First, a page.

A study by Newcastle University and the Met Office has found that climate change is driving a large increase in intense, slow-moving storms. Read our latest blog to discover what this means for our day-to-day lives.
Climate experts have shown there will be a significant future increase in the occurrence of slow-moving, intense rainstorms. Such storms may soon be 14 times more frequent across land by the end of the century, and they bring with them the potential for devastating impacts.
As evidenced in Germany, Belgium and the Netherlands in the summer of 2021.
Slower storm movement and rainfall
A study led by Dr Abdullah Kahraman, of Newcastle University’s School of Engineering, found that slower storm movement increases the amount of rainfall that accumulates locally.
This increases the risk of flash floods across Europe beyond what’s expected, based on previous studies.
Dr Kahraman, who is also a visiting scientist at the Met Office, explained that with recent advances in supercomputer power, we now have pan-European climate simulations resolving the atmosphere in high detail as short-range weather forecasting models do.
These models have grid spacing of approximately 2km, which allows them to simulate storm systems much better, resulting in a more accurate representation of extremes.
By using these state-of-the-art climate simulations, we can develop metrics to extract potential cases for heavy rainfall, and a smaller, almost-stationary subset of these cases with the potential for high rainfall accumulations.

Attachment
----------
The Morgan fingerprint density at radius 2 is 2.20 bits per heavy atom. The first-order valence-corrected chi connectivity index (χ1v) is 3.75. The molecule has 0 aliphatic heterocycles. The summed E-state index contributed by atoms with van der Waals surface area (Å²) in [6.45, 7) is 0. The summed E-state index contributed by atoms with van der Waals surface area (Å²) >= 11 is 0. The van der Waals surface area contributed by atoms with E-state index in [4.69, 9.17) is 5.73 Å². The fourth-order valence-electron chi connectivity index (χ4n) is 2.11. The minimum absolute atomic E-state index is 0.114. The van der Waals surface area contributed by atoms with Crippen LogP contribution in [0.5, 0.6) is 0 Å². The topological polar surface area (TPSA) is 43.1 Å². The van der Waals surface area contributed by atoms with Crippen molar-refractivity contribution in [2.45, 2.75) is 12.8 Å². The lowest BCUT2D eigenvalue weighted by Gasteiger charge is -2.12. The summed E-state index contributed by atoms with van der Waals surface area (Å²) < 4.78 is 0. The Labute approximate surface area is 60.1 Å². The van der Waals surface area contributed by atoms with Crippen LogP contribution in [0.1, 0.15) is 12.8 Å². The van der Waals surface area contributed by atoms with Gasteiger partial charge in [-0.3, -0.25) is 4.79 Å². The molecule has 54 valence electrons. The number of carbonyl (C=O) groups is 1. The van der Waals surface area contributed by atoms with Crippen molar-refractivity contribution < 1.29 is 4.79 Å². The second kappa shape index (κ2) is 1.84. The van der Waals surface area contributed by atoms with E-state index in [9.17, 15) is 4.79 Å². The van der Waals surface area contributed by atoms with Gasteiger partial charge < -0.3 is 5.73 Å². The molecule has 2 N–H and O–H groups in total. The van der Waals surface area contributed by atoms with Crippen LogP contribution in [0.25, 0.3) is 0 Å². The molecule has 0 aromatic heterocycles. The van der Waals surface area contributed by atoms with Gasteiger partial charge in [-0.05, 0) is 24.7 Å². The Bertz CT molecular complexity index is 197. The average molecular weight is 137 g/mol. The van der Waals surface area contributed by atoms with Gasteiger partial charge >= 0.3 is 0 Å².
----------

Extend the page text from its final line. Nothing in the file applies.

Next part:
These metrics provide a holistic view of the problem and help us understand which factors of the atmosphere contribute to heavy rainfall changes.
“This is one of the first studies to explore changes in the speed of such heavy rainfall systems – an important aspect contributing to flood risk.”
Study co-author, Professor Hayley Fowler, of Newcastle University’s School of Engineering, added: “Governments across the world have been too slow in reducing greenhouse gas emissions and global warming continues apace. This study suggests that changes to extreme storms will be significant and cause an increase in the frequency of devastating flooding across Europe. This, alongside the current floods in Europe, is the wake-up call we need to produce improved emergency warning and management systems, as well as implement climate change safety factors into our infrastructure designs, to make them more robust to these severe weather events.”
How can we manage the impact of climate change?
The study findings are relevant to climate mitigation and adaptation policy in Europe, with specific implications for future flooding impacts, the design of infrastructure systems, and the management of water resources.
Currently, almost stationary intense rainstorms are uncommon in Europe and happen rarely over parts of the Mediterranean Sea.
Accurate predictions of future changes in intense rainfall events are key to putting effective adaptation and mitigation plans in place to limit the adverse impacts of climate change.